Devoted to the Propagation and Defense of New Testament Christianity
April 25, 1957

What To Do About Those Who Oppose Cooperation


Paul Brock, Dyersburg, Tennessee

The above caption was the title of an article by Rue Porter and printed in the Gospel Advocate of March 21, 1957, with "special" editorial sanction.

Brother Porter's article shows that he has a tremendously warped conception of affairs in the brotherhood as well as such a conception concerning issues that face the church of our Lord. He begins his article by telling of his 1937 debate with Brother Ketcherside and informs us that he has not changed, — "never receded an inch, nor do I have any thought of doing so." That Brother Porter has no thought of changing in anything no one could deny after reading his article. He is on one extreme and Ketcherside is on the other and no one expects either of them to change.

In paragraph two he says: "Now, after twenty full years, there is a very small segment of brethren who have taken up the battle against the operation of such homes as are being supported by our brethren for orphans and widows." Brother Porter is right in saying there is opposition to such homes as he has in mind, but is wrong in misrepresenting his brethren by saying they oppose cooperation. There is no opposition to his "widowage" for none exists. But how mistaken he must be in thinking that the opposition to what he proposes is a "very small segment" of brethren. WHERE HAS BROTHER PORTER BEEN THE PAST TWENTY YEARS? More than a small segment opposed these benevolent societies from their very beginning (about 35 years ago). Childhaven could not have been opposed more than ten years for that is its age. About ten years ago it was conceived in the mind of a few brethren in Alabama.

In number three he says: "The number of such opposers is so small, and the simple fact that their influence is felt by few, and their efforts are so weak, makes it seem to us that to allow them to come into our congregations (emphasis mine, P. B.) and disturb (if possible) the minds of others, is and would be an act of indiscretion." Again, Brother Porter seems to know just the "few" who are opposed to the benevolent societies he advocates. It would be interesting indeed to see his estimate of the number. And if there perchance be as few as Brother Porter thinks, remember the Lord's statement of Matthew 7:13-14. We have the second editorial endorsement from the Advocate for a general quarantine of all who disagree with her policies. It seems to be the desire of the institutional minded to force a division in the body of Christ. There seems to be the concentrated effort to bring such about as soon as possible with "Old Reliable" and a few lesser lights (Christian Worker, etc.) working feverishly at the job.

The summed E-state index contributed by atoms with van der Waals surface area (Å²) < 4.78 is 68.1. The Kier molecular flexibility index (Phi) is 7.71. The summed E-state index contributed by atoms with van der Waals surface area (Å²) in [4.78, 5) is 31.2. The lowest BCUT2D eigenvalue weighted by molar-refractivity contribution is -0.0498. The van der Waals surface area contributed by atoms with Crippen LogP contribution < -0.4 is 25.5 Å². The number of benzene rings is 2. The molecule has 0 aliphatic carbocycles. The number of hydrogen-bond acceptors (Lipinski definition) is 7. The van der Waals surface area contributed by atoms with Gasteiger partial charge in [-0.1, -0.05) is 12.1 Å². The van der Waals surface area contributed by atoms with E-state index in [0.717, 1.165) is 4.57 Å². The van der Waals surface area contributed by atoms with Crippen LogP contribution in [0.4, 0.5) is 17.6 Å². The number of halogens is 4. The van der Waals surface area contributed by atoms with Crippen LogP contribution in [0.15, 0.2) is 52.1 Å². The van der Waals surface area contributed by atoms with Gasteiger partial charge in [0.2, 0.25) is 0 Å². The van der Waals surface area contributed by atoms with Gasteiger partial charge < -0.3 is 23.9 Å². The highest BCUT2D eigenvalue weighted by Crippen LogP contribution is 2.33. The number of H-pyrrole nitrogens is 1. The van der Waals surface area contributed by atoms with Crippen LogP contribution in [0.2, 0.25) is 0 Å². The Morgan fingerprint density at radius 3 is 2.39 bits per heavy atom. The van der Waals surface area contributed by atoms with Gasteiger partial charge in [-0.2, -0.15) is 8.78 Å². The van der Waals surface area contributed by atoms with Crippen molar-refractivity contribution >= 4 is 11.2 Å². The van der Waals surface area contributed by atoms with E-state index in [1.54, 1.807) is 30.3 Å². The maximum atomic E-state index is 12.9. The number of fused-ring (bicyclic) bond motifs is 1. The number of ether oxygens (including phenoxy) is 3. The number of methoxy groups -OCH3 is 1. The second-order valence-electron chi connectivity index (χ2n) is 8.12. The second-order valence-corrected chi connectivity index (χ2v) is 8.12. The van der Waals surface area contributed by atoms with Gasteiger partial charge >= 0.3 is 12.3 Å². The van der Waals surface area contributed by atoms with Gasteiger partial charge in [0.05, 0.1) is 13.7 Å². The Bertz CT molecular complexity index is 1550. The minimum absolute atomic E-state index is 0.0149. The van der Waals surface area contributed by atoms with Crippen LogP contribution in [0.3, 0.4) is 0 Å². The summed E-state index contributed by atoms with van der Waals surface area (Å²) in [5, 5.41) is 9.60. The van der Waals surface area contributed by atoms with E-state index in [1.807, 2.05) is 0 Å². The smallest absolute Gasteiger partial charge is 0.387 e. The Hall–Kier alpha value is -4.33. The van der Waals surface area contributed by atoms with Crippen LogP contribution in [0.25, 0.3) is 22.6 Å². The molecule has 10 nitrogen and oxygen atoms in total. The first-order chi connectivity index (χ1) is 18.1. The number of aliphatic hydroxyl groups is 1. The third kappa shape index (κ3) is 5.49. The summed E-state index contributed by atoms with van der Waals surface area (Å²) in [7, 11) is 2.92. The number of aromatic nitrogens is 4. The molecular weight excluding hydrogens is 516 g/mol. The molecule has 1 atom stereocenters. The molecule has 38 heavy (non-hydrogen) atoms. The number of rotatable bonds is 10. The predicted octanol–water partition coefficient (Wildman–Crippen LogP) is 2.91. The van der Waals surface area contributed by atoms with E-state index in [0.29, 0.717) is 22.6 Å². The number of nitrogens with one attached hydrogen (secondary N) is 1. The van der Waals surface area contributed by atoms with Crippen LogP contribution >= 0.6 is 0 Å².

In paragraph four Brother Porter says we'll keep on doing what we have been doing for a hundred years. Our brother is beside himself. No wonder he doesn't know what the issue is, he doesn't know how few years these benevolent societies have been in existence. Now that statement of "100 years" would be very appropriate coming from the advocates of instrumental music and the missionary society. Some, loyal to the Book, will go on opposing such innovations as they have for 100 years. The opposition to every kind of organization separate and apart from the church and through which the church worked has been opposed by consecrated Christians since the first one arose.

In his next paragraph our brother does a bit of "reversing the field." While denying fellowship in paragraph three, he wouldn't consent to have any brother "spoken against" in this paragraph. How, Brother Porter, shall you keep them out of "our congregations" without speaking against them? Who will furnish the list of those "few" so "our congregations" will know them. Brother Porter thinks it neither wise nor Christian to engage in debate with any of these few, though he avers he is not afraid. It is certain that every place must determine the discretion of a debate. Local elders must decide if they want or need a debate. Such is their obligation. However, Brother Porter thinks that to debate the issues is "un-Christian." This means that Brother Rue thinks that Guy N. Woods, W. L. Totty, Sterl Watson and all others who hold with him are un-Christian because they debated. It must necessarily follow that those who advertise these un-Christian debates are also un-Christian. The Advocate has advertised one. Now, on fellowship, our brother says he will "fellowship" them until they declare "non-fellowship" as did Ketcherside. But in paragraph three he won't allow them in "our congregations" — SOME FELLOWSHIP! Even at this Brother Porter is more charitable than some who think all elders are unfaithful and should be thrown out who do not agree with them.

Brother Porter makes the same mistake that all others who stand with him make. He cites James 1:27, then wants someone to set forth "how." He has not learned that the issue is not over "methods" and "how" but over the organization, the "who." Let Brother Porter show the authority for the building of organizations, (that provide the method) or let him quit quibbling over the method and learn where the issue rests.

There is no special method taught in the New Testament for the care of widows and orphans. This has been declared over and over, and yet men keep yelling, "Show us the method." Those whose responsibility it is have the liberty to provide what ever methods are best, but men must learn to whom the responsibility belongs, and quit shifting that responsibility off to organizations founded by men. Whatever responsibility the church has it can provide its own methods. It is not a matter of method but a matter of WHO.